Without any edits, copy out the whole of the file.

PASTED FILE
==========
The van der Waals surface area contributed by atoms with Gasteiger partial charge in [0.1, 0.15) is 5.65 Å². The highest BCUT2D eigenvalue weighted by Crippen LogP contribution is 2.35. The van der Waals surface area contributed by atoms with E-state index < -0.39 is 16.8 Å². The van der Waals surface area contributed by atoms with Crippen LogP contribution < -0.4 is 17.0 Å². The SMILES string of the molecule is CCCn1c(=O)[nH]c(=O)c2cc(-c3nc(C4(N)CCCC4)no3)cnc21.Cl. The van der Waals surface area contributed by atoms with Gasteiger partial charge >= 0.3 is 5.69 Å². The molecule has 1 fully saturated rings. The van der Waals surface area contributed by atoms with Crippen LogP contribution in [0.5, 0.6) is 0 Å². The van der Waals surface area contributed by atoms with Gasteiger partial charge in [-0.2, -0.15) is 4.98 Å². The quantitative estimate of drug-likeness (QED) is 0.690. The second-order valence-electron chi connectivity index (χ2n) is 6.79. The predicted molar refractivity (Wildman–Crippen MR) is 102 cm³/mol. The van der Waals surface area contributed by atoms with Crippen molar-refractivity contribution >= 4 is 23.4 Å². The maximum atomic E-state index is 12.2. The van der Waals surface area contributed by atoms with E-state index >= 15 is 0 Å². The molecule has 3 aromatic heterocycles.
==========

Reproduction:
The van der Waals surface area contributed by atoms with Gasteiger partial charge in [0.1, 0.15) is 5.65 Å². The highest BCUT2D eigenvalue weighted by Crippen LogP contribution is 2.35. The van der Waals surface area contributed by atoms with E-state index < -0.39 is 16.8 Å². The van der Waals surface area contributed by atoms with Crippen LogP contribution < -0.4 is 17.0 Å². The SMILES string of the molecule is CCCn1c(=O)[nH]c(=O)c2cc(-c3nc(C4(N)CCCC4)no3)cnc21.Cl. The van der Waals surface area contributed by atoms with Gasteiger partial charge >= 0.3 is 5.69 Å². The molecule has 1 fully saturated rings. The van der Waals surface area contributed by atoms with Crippen LogP contribution in [0.5, 0.6) is 0 Å². The van der Waals surface area contributed by atoms with Gasteiger partial charge in [-0.2, -0.15) is 4.98 Å². The quantitative estimate of drug-likeness (QED) is 0.690. The second-order valence-electron chi connectivity index (χ2n) is 6.79. The predicted molar refractivity (Wildman–Crippen MR) is 102 cm³/mol. The van der Waals surface area contributed by atoms with Crippen molar-refractivity contribution >= 4 is 23.4 Å². The maximum atomic E-state index is 12.2. The van der Waals surface area contributed by atoms with E-state index >= 15 is 0 Å². The molecule has 3 aromatic heterocycles.